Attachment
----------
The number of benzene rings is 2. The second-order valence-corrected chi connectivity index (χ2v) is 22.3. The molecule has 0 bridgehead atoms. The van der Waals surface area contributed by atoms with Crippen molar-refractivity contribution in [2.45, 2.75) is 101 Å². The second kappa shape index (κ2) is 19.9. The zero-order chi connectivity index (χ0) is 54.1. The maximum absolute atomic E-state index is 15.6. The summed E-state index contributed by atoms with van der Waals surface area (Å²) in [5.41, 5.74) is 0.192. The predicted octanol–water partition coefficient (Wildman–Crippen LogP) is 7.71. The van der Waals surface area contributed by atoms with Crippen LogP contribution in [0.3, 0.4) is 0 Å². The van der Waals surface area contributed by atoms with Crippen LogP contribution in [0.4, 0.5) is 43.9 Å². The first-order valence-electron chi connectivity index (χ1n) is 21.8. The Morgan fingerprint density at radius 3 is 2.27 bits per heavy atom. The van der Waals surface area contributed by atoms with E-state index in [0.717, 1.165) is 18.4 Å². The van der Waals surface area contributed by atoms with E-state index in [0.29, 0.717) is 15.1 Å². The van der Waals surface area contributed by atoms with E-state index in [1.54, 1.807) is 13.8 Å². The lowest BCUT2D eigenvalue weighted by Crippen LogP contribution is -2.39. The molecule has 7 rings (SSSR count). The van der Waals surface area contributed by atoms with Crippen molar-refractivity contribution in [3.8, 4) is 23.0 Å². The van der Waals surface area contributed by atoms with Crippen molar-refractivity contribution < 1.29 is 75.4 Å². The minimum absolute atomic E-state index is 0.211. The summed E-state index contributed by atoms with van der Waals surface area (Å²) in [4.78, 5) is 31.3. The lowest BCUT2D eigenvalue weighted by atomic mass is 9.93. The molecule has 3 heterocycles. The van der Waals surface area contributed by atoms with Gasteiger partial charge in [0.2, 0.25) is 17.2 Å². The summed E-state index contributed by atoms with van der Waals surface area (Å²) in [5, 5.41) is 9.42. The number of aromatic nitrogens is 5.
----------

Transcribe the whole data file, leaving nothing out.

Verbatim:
The number of benzene rings is 2. The second-order valence-corrected chi connectivity index (χ2v) is 22.3. The molecule has 0 bridgehead atoms. The van der Waals surface area contributed by atoms with Crippen molar-refractivity contribution in [2.45, 2.75) is 101 Å². The second kappa shape index (κ2) is 19.9. The zero-order chi connectivity index (χ0) is 54.1. The maximum absolute atomic E-state index is 15.6. The summed E-state index contributed by atoms with van der Waals surface area (Å²) in [5.41, 5.74) is 0.192. The predicted octanol–water partition coefficient (Wildman–Crippen LogP) is 7.71. The van der Waals surface area contributed by atoms with Crippen LogP contribution in [0.3, 0.4) is 0 Å². The van der Waals surface area contributed by atoms with Crippen LogP contribution in [0.4, 0.5) is 43.9 Å². The first-order valence-electron chi connectivity index (χ1n) is 21.8. The Morgan fingerprint density at radius 3 is 2.27 bits per heavy atom. The van der Waals surface area contributed by atoms with E-state index in [0.717, 1.165) is 18.4 Å². The van der Waals surface area contributed by atoms with E-state index in [0.29, 0.717) is 15.1 Å². The van der Waals surface area contributed by atoms with E-state index in [1.54, 1.807) is 13.8 Å². The lowest BCUT2D eigenvalue weighted by Crippen LogP contribution is -2.39. The molecule has 7 rings (SSSR count). The van der Waals surface area contributed by atoms with Crippen molar-refractivity contribution in [3.8, 4) is 23.0 Å². The van der Waals surface area contributed by atoms with Crippen molar-refractivity contribution < 1.29 is 75.4 Å². The minimum absolute atomic E-state index is 0.211. The summed E-state index contributed by atoms with van der Waals surface area (Å²) in [4.78, 5) is 31.3. The lowest BCUT2D eigenvalue weighted by atomic mass is 9.93. The molecule has 3 heterocycles. The van der Waals surface area contributed by atoms with Gasteiger partial charge in [0.2, 0.25) is 17.2 Å². The summed E-state index contributed by atoms with van der Waals surface area (Å²) in [5, 5.41) is 9.42. The number of aromatic nitrogens is 5.